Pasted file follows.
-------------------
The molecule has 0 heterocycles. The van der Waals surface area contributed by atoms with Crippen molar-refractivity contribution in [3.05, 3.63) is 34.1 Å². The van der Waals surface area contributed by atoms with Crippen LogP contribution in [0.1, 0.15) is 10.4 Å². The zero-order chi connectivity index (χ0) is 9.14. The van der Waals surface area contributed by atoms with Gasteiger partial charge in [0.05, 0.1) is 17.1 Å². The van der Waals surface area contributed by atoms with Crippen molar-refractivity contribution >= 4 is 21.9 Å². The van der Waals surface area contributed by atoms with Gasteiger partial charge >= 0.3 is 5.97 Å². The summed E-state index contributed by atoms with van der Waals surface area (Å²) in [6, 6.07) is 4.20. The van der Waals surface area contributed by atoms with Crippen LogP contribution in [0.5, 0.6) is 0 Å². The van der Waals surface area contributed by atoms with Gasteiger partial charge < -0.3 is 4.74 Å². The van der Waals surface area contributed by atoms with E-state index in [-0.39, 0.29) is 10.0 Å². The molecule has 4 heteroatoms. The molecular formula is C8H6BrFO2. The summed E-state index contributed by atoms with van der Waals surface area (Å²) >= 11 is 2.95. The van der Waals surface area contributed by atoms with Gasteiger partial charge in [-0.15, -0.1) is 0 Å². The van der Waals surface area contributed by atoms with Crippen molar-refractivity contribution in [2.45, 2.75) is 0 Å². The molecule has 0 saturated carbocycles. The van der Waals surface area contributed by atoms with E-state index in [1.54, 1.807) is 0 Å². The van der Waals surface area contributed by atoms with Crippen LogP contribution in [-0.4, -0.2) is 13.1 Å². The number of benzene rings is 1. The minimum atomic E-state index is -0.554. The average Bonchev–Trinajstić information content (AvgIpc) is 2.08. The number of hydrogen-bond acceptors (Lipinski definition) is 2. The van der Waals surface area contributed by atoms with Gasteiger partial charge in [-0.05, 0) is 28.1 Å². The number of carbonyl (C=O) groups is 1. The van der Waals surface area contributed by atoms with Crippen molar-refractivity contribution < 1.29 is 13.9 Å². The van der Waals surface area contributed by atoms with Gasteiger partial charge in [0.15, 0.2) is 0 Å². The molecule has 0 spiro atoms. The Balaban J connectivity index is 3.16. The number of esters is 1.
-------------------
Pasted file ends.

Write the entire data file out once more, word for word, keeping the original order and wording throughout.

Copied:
The molecule has 0 heterocycles. The van der Waals surface area contributed by atoms with Crippen molar-refractivity contribution in [3.05, 3.63) is 34.1 Å². The van der Waals surface area contributed by atoms with Crippen LogP contribution in [0.1, 0.15) is 10.4 Å². The zero-order chi connectivity index (χ0) is 9.14. The van der Waals surface area contributed by atoms with Gasteiger partial charge in [0.05, 0.1) is 17.1 Å². The van der Waals surface area contributed by atoms with Crippen molar-refractivity contribution >= 4 is 21.9 Å². The van der Waals surface area contributed by atoms with Gasteiger partial charge >= 0.3 is 5.97 Å². The summed E-state index contributed by atoms with van der Waals surface area (Å²) in [6, 6.07) is 4.20. The van der Waals surface area contributed by atoms with Crippen LogP contribution in [0.5, 0.6) is 0 Å². The van der Waals surface area contributed by atoms with Gasteiger partial charge < -0.3 is 4.74 Å². The van der Waals surface area contributed by atoms with E-state index in [-0.39, 0.29) is 10.0 Å². The molecule has 4 heteroatoms. The molecular formula is C8H6BrFO2. The summed E-state index contributed by atoms with van der Waals surface area (Å²) >= 11 is 2.95. The van der Waals surface area contributed by atoms with Gasteiger partial charge in [-0.15, -0.1) is 0 Å². The van der Waals surface area contributed by atoms with Crippen molar-refractivity contribution in [2.45, 2.75) is 0 Å². The molecule has 0 saturated carbocycles. The van der Waals surface area contributed by atoms with E-state index in [1.54, 1.807) is 0 Å². The van der Waals surface area contributed by atoms with Crippen LogP contribution in [-0.4, -0.2) is 13.1 Å². The number of benzene rings is 1. The minimum atomic E-state index is -0.554. The average Bonchev–Trinajstić information content (AvgIpc) is 2.08. The number of hydrogen-bond acceptors (Lipinski definition) is 2. The van der Waals surface area contributed by atoms with Gasteiger partial charge in [-0.05, 0) is 28.1 Å². The number of carbonyl (C=O) groups is 1. The van der Waals surface area contributed by atoms with Crippen molar-refractivity contribution < 1.29 is 13.9 Å². The van der Waals surface area contributed by atoms with Gasteiger partial charge in [0.15, 0.2) is 0 Å². The molecule has 0 spiro atoms. The Balaban J connectivity index is 3.16. The number of esters is 1.